Even the new president himself employed the tactic during his years as a casino mogul. He once claimed the Indian Gaming Regulatory Act was unconstitutional but didn't get very far with a lawsuit in federal court.

Still, merely raising doubts about the legality of tribal programs can have significant effects. During the presidency of George W. Bush, the Indian Health Care Improvement Act was held up for nearly a decade because questions about "race" clouded the debate about the government's treaty and trust obligations to the first Americans.

The Bush-led White House went so far as to remove references to the trust responsibility in testimony to Congress on Indian health care. And, somehow the Department of Justice released an official document that derailed the IHCIA yet "no one" knew who wrote it or gave it to conservatives in Congress.

The Choctaw Nation broke ground on a senior housing project in Coalgate, Oklahoma. Photo: Choctaw Nation

"Indian country’s biggest fear with a Trump Administration has been that the Federal Government would usher in yet another era of tribal termination," attorney Bryan Newland, a citizen of the Bay Mills Indian Community who worked at the Bureau of Indian Affairs during the Obama era, wrote on the influential Turtle Talk blog on Monday. "I wrote a post in 2016 explaining that then-candidate Trump’s views on Indian tribes appeared to be rooted in a philosophy that Indian tribes were nothing more than race-based associations, rather than sovereign legal entities."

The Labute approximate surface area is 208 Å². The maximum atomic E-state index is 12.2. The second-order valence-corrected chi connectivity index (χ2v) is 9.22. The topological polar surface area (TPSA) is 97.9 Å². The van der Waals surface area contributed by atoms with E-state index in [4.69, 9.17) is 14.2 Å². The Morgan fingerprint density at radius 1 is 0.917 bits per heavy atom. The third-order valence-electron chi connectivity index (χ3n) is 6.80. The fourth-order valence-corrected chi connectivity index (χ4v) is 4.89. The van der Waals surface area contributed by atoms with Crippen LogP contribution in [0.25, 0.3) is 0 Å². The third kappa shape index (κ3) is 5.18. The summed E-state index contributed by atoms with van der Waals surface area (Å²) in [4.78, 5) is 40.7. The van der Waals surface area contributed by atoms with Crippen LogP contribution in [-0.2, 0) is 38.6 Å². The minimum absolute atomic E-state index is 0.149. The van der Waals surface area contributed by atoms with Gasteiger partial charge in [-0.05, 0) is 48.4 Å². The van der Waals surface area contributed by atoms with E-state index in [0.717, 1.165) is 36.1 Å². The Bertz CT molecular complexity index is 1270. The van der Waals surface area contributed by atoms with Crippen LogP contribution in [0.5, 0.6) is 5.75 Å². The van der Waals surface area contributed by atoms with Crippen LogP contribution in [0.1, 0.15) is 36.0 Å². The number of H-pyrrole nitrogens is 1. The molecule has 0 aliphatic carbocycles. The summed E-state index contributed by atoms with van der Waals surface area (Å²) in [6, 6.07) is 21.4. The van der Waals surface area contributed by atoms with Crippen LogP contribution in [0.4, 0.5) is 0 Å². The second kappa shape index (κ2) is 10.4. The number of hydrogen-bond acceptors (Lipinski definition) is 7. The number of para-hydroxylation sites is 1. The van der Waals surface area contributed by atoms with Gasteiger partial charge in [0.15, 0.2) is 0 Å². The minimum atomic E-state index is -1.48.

"As President, Donald Trump, his administration, and his congressional allies have done little to put these fears to rest," Newland continued.

Indian Country wasn't the only one singled out by Trump -- he also questioned federal funding for the nation's historical black colleges and universities. He issued a second statement through the White House on Sunday that addressed the controversy.

"The statement that accompanied my signing of the Consolidated Appropriations Act, 2017, sets forth my intention to spend the funds it appropriates, including the funds for Historically Black Colleges and Universities (HBCUs), consistently with my responsibilities under the Constitution," Trump said in the statement. "It does not affect my unwavering support for HBCUs and their critical educational missions."

Trump didn't say anything about Indian Country though. In addition to bringing up tribal housing grants, he questioned another section of the appropriations bill that provides funds for Alaska Native and Native Hawaiian education programs.

Through the spending bill, which funds the government for fiscal year 2017, Congress increased funding for the Bureau of Indian Affairs, the Indian Health Service and even for Indian housing programs at the Department of Housing and Urban Development. H.R.244 keeps the government running through the end of September.

Trump has said he will seek cuts to these and other programs with his fiscal year 2018 budget but he has yet to deliver details to Congress. The new fiscal year starts October 1.